Force employees to take vacation

Japanese government has a new idea that can force overworked Japanese employees to take a little break.

Work/life balance is extremely important but mandatory vacation? I am really not sure if it is a good idea. It sounds ridiculous.

Prime Minister Shinzo Abe is known for his radical approach to solve Japan’s modern social issues and this is definitely one of those extreme approaches.

So how many days Japanese workers have to take under Abe’s new policy? It isn’t that bad. They will need to take at least five paid days off every year.

Japanese companies offer “generous” benefits and they typically get 10 days off BUT here is the catch.

Japanese employees cannot take vacation! They are too busy, overworked and feel the pressure from their superiors and colleagues and many workers end up not using their vacation hours.

Japan has one of the highest suicide rates among developed countries and Japanese employees are known to be “workaholic” and we often see salarymen sleeping on trains. It’s quite sad but it’s the reality of modern Japan.

And the corporate culture is literally killing Japanese employees who are not contemplating suicides but there is a word for this social problem-Karoshi (death from overwork). My father is a salary man who works for a large corporation and a couple of his colleagues died from Karoshi.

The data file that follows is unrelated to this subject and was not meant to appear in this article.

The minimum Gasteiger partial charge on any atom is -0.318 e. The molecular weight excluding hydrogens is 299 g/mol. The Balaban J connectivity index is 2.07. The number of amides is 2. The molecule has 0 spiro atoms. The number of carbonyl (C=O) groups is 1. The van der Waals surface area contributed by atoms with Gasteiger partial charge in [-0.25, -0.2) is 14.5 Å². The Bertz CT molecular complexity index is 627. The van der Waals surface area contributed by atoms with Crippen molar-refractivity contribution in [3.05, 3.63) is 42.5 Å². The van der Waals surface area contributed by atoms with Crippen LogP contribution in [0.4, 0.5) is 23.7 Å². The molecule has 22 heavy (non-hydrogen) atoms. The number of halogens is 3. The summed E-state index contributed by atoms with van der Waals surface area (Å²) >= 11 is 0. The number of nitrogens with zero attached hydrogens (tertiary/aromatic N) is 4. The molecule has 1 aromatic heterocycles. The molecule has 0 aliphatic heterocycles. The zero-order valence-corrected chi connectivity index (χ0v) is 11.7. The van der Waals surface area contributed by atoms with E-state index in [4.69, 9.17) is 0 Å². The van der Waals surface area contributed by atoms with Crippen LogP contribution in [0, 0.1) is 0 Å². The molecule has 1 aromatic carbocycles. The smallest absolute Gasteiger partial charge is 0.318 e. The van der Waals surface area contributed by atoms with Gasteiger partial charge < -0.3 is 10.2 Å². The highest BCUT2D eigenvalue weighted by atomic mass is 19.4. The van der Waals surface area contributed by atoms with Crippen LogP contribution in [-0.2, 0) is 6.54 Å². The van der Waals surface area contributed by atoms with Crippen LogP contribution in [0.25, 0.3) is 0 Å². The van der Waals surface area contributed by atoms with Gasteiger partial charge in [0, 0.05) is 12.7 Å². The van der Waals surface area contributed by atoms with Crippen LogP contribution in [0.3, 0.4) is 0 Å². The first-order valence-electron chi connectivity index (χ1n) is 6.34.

So why is Mr. Abe’s administration pursuing this new policy? Japan is suffering from drastic population decline and most married women in Japan do not or cannot work full-time while taking care of children because of excessive work hours Japanese salarymen pull off everyday. As a result, women either retire after getting married or choose to dedicate themselves to advance their careers instead of marriage. Women shouldn’t have to choose one or the other, and Japanese society is finally suffering from this social phenomenon.

Mr. Abe’s administration is trying hard to somehow revive Japanese economy that has been stagnant for over two decades now. By forcing employees to take more paid time off, they hope that women will be able to return to work that allows them to maintain work/life balance and companies will have to allow flexibility.

Mr. Abe thinks that having talented women return to work is the key factor to recover Japan’s declining population and declining economy.

I think mandating all employees to take at least five paid days off will be a good starting point. I wouldn’t have dared to advance my career in Japanese corporate world while raising my own family. That is just not practical especially because I know my dad’s insane work schedule as a salaryman. Incidentally, most of his colleagues at his level are men. I hope this initiative can motivate women not to quit their job as soon as they get married and have a child and hopefully Japanese corporations will be forced to accommodate flexibility and more time off for both women and men because men could support “career” oriented wives.

Even then, this is a bold risky initiative and the rout cause of intense corporate culture comes from its history and companies will probably still try to make employees work “illegally while signing on paid-time hours.

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